Opinion: Working with farmers to achieve a sustainable palm oil process

Smallholders inspect their harvest at a palm oil plantation. Photo by: GAR.

Since the late 1990s, many reports and articles have criticized the sustainability and ethical practices of palm oil. Its track record certainly isn’t squeaky-clean when it comes to sustainability, but placing blame on an entire industry is never the best way to fix a systemic problem.

“It is the responsibility of agriculture companies like GAR to educate the farming community on why a change in mindset will benefit them in the long term.”

— Susanto Yang, CEO, West Kalimantan plantations

It also does not take into account the millions of people working along the value chain who depend on this crop for their livelihoods. With decades of experience working in plantations alongside growers and their communities, I’ve seen just how fundamentally the livelihood of these communities depends on the palm oil business.

The all-encompassing nature of the industry requires us to engage not only the smallholder farmers that make up the majority of palm oil growers, but the entire community. Long-term sustainability for this industry will be impossible without their full support.

Today’s reality for palm oil is vastly different than 10 or even five years ago, and huge strides have been made toward ensuring the crop’s sustainability, but how do we continue to implement change for good?

Getting the farmers onboard

Changing practices along the entire palm oil supply chain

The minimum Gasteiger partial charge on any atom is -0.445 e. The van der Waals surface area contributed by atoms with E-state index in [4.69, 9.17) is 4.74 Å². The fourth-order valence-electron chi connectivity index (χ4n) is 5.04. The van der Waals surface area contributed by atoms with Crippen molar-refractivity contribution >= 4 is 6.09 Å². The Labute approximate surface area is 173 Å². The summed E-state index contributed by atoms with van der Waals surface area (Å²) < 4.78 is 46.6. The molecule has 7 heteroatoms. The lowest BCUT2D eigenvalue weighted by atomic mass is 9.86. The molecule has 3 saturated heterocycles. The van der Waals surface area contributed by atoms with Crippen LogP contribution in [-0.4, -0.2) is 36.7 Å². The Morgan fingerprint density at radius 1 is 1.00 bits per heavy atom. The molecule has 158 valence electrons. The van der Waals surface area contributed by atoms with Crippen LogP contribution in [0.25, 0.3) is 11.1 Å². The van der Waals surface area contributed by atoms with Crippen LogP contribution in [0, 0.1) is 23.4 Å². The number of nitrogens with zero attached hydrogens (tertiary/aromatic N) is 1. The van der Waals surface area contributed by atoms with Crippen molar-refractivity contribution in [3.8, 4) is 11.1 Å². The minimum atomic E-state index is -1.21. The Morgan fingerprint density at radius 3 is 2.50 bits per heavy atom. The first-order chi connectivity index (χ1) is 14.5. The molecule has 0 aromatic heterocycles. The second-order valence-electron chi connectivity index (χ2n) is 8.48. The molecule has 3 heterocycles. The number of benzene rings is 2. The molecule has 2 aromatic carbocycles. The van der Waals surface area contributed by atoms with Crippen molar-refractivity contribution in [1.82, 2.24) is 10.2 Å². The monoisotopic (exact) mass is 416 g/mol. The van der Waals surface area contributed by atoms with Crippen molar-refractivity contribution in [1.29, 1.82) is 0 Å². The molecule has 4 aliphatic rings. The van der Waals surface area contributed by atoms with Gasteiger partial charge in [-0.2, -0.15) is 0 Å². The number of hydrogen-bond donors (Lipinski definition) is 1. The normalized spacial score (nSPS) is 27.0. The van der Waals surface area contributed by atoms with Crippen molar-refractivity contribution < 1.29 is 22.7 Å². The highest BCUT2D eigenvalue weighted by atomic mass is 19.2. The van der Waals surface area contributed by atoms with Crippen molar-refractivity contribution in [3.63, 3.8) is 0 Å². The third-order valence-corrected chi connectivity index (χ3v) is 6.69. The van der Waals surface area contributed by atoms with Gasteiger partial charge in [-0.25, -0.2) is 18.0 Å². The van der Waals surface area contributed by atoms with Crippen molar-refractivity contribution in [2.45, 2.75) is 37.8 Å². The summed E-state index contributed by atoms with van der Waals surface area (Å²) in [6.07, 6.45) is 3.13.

This program has been developed to teach villagers how to clear and cultivate land without burning it. One farmer that has seen great benefit from being part of this program is Yatimin, a 63-year-old farmer from West Kalimantan. Like his peers, he had been using traditional farming methods for decades, meaning low yields, hard manual labor, and falling soil quality.

GAR advises villagers on how they can make additional income from their farms. Producing their own food such as vegetables, livestock, and fish can help a family to save up to 300,000 Indonesian rupiah ($20.92) per month in household expenditure. GAR also trains farmers on ecologically integrated agriculture for three-six months at purpose-designed learning gardens. Farmers can take these methods back to their farms and improve incomes in the community. In addition, GAR increases farmers’ access to other communities at the district and regional level by allowing them to sell their excess crop in GAR-owned concessions so that they can be sold at higher sales margins.

Since receiving the training, Yatimin has managed to double his yield and increased his monthly income by more than double — an example of how we can change practices along the entire palm oil supply chain. Yatimin is even sharing his success with his local community, training other farmers in organic and sustainable growing methods.

For farming communities to support sustainable farming practices, farmers need to first understand the alternatives to traditional farming methods and why these methods are better for their crops, communities, and livelihoods. For hundreds of years, farmers have been relying on burning to clear land and using ashes as fertilizers. It’s cheap, easily accessible, and it works.

But the “slash-and-burn” method is unsustainable and harmful for the environment, hence it is the responsibility of agriculture companies like Golden Agri-Resources to educate the farming community on why a change in mindset will benefit them in the long term. The challenge is convincing smallholder farmers, who have been farming the way their fathers taught them, that these traditional practices will have severe consequences to their crop’s productivity and yield.